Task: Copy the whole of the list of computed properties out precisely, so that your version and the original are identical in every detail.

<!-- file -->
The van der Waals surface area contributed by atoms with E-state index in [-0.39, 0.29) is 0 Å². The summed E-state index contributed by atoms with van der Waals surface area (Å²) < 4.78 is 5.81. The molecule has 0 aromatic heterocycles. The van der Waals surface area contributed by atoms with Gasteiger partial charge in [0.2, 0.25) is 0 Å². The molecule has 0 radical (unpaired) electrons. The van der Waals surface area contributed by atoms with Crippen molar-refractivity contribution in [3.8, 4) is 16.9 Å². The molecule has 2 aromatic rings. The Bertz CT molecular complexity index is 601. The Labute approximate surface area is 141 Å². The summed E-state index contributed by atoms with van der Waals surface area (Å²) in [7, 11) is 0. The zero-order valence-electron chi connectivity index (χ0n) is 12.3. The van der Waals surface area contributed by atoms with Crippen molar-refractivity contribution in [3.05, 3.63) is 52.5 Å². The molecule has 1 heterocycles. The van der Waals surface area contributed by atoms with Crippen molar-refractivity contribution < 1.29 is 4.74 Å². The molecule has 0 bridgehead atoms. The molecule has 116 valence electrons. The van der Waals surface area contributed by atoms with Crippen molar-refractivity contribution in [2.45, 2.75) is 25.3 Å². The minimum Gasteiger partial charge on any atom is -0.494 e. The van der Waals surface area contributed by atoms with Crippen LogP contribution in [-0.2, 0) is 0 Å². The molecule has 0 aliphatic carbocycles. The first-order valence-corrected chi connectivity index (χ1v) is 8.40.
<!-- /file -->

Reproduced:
The van der Waals surface area contributed by atoms with E-state index in [-0.39, 0.29) is 0 Å². The summed E-state index contributed by atoms with van der Waals surface area (Å²) < 4.78 is 5.81. The molecule has 0 aromatic heterocycles. The van der Waals surface area contributed by atoms with Gasteiger partial charge in [0.2, 0.25) is 0 Å². The molecule has 0 radical (unpaired) electrons. The van der Waals surface area contributed by atoms with Crippen molar-refractivity contribution in [3.8, 4) is 16.9 Å². The molecule has 2 aromatic rings. The Bertz CT molecular complexity index is 601. The Labute approximate surface area is 141 Å². The summed E-state index contributed by atoms with van der Waals surface area (Å²) in [7, 11) is 0. The zero-order valence-electron chi connectivity index (χ0n) is 12.3. The van der Waals surface area contributed by atoms with Crippen molar-refractivity contribution in [3.05, 3.63) is 52.5 Å². The molecule has 1 heterocycles. The van der Waals surface area contributed by atoms with Crippen molar-refractivity contribution < 1.29 is 4.74 Å². The molecule has 0 bridgehead atoms. The molecule has 116 valence electrons. The van der Waals surface area contributed by atoms with Crippen molar-refractivity contribution in [2.45, 2.75) is 25.3 Å². The minimum Gasteiger partial charge on any atom is -0.494 e. The van der Waals surface area contributed by atoms with Crippen LogP contribution in [-0.2, 0) is 0 Å². The molecule has 0 aliphatic carbocycles. The first-order valence-corrected chi connectivity index (χ1v) is 8.40.